As we got close to the building everything about that night was spooky, I remember the moon being very bright and almost full, there were screams coming from the place as we approached it, not ghosts of course but other kids. It still sounded terrifying.

We went around to a backdoor and had to crawl through a window or something, the only light we had was lighters. It was like going into one of the haunted houses in Kansas City with no props and basically by yourselves, completely unsafe feeling compared to that though.

Let me tell you that I am not afraid of the paranormal, or ghosts or anything of the sort, those stories just bore me, but the realness of crazy people; criminals, drug dealers, child molestors, bums, rapists, murderers, or any other idiots out there who could be hanging out here scared the crap out of me.

As we made our way through the place our light would catch stuff on the walls, mainly grafitti on the wall with hate messages, nazi symbols, "scary" messages created by other people for effect. There was however plenty of stuff that looked original to the hospital, it did smell bad in there, especially with the summer heat. we were going from room to room, we could hear other kids in there but we didnt really see many people in there which was odd, I guess we were all on different floors.

We finally made it to the top and were on the roof and I remember just looking out off the roof and seeing the city and arrowhead stadium just over the trees. We made our way back down and were going through the rooms, we saw some stuff in one and with our lighters tried to see what it was, just a sleeping bag, an empty bottle of Jack, and a school bag. As soon as we made out what it was a guy came out of a closet or something and yelled "get away from my stuff", bumbling forward at us and then falling down, we bolted....some bum I guess.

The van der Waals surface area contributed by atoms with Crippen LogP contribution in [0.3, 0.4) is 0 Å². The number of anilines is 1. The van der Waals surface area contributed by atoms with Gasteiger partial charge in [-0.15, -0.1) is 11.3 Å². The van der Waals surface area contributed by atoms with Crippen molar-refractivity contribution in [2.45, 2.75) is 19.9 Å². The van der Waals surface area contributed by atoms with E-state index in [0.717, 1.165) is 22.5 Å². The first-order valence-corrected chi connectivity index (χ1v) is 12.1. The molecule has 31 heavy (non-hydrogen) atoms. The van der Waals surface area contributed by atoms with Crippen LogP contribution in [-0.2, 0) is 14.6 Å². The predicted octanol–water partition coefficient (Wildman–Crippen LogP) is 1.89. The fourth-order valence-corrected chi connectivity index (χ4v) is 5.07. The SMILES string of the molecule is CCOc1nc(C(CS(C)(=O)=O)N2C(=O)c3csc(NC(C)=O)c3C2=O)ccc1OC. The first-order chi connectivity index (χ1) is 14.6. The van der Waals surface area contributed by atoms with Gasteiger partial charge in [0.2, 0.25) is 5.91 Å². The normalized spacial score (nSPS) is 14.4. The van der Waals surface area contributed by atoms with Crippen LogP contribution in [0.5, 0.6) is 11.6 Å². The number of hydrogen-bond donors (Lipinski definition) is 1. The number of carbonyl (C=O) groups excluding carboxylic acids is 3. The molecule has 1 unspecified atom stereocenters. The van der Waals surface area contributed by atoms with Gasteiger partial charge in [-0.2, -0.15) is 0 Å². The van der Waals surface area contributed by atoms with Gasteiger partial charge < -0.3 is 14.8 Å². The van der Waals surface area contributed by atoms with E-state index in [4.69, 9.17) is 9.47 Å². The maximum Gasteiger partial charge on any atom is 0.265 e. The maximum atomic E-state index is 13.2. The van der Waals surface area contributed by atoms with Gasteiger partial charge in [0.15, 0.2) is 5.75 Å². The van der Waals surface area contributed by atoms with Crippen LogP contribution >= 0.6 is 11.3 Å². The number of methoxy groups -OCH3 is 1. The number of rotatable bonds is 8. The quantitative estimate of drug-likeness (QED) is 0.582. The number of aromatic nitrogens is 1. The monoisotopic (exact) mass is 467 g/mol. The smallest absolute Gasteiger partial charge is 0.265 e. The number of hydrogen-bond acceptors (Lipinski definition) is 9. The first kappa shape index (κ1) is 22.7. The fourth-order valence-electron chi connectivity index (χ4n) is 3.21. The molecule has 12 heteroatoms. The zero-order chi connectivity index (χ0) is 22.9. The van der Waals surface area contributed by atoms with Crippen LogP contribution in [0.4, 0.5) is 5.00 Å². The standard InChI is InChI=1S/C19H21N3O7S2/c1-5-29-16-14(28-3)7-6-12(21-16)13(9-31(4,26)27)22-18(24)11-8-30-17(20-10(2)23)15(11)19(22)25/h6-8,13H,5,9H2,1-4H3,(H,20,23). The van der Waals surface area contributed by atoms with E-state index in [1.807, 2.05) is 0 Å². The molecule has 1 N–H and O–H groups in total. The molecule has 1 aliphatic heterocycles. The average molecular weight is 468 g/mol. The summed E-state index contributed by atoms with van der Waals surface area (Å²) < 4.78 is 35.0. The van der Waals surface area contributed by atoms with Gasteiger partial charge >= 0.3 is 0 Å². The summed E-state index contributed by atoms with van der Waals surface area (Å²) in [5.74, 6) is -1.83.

We made our way out of there and ran back to our cars. I loved the rush, it was great, but would never do it again. I think about that night all the time.

Thanks for sharing your story bud, Its funny to see how similiar our stories are when they were 30 years apart. I know that building was was destroyed a few years back, its still easy to spot on google maps where it was though.

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Buccaneer Bruce. said...

We visited this TB hospital many years ago. The thing I remember about it were the restraining chairs in the basement, the graffiti on a lower portion of a rooftop, the 1985 phonebooks and old medical info we found and unfortunately this poor cat that this heavy old file cabinet tipped over on top of. Of course cops showed up and made me leave the 1985 phonebooks inside.

Justinus Rex said...

My great grandfather died at this hospital in 1928, and I have been trying to find the exact location of where it once stood.

BuccaneerBruce said...

It was right on the other side of the fence from that jail.

Anonymous said...

Do you remember the girls name you went with by chance?